In the article, Gretchen suggests that an efficient way to gather mulberries is to spread a tarp under the tree and shake the branches, letting the ripe berries fall to the tarp.
It reminded me that I had tried that four years ago with my daughters, along with some black raspberry picking, and I did a little write up about it back then.
The end result wasn’t quite that simple…
By the time we were done, my arms from my finger tips to my shoulders were tingling from the pain. It’s that kind of pain you get from sun burn. It doesn’t hurt in any one particular spot, it just hurts the same all over.
Dozens of blood oozing scratch marks created random hatched patterns up my arms. I could see a blurred drop of coagulated blood on the tip of my nose. My left eye was gushing tears that wouldn’t stop after the edge of a long leaf slashed across my eyeball, luckily missing my cornea. My back was tight and aching after leaning over for 3 hours.
Throw in mosquitoes, spiders of all kinds, grass hoppers, bees, wasps, hornets, giant horse flies and a wide variety of bugs that went unidentified. All were either biting us or annoying us, with my 13 year old daughter Leah faring the worse. She was bit by a big horse fly that left a welt the size of a half dollar on her shoulder.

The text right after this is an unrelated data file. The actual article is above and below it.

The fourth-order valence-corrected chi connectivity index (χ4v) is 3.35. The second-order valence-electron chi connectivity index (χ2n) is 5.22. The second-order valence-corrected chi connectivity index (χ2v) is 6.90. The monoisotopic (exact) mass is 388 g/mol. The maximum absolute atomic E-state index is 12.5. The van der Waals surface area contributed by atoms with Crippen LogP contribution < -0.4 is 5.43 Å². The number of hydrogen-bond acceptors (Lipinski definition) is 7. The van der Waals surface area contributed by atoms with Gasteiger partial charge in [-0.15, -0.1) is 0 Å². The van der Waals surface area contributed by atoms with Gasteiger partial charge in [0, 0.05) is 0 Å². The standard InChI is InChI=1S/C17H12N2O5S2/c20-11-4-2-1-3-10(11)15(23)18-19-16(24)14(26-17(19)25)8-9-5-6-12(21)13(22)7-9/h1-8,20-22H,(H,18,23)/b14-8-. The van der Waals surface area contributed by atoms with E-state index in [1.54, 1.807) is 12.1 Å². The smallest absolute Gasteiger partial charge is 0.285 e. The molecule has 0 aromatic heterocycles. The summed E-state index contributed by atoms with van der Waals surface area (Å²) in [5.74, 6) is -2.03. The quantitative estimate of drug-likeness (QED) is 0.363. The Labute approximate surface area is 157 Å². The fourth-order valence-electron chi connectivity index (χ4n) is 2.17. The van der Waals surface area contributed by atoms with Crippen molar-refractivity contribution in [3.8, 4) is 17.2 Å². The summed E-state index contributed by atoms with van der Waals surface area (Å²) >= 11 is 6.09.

And then there was the constant refrain…is that poison ivy?
After a while, all the green of the plants blur together and it got difficult to identify any one particular type. I seem to be immune to the rash inducing plant, but Leah seems to break out when she just looks at it. My 18 year old daughter Nina simply gave up. “If I get poison ivy, I guess I’ll just have to deal with it,” she said. The other agreed and they both dove in as well as they could.
It was the end of June, the first of the black raspberries were becoming ripe and this was the price you had to pay if you wanted to stock up on a few…quarts. They grow in thorny thickets, sometimes almost impenetrable. If you want black raspberries you have no choice but to dive in and get them. Some are quite easy to get to, but if you want quantity, you have to wade into the sometimes armpit deep thicket and plunge your arms in to reach the dark purple berries hidden at the bottom of the plant.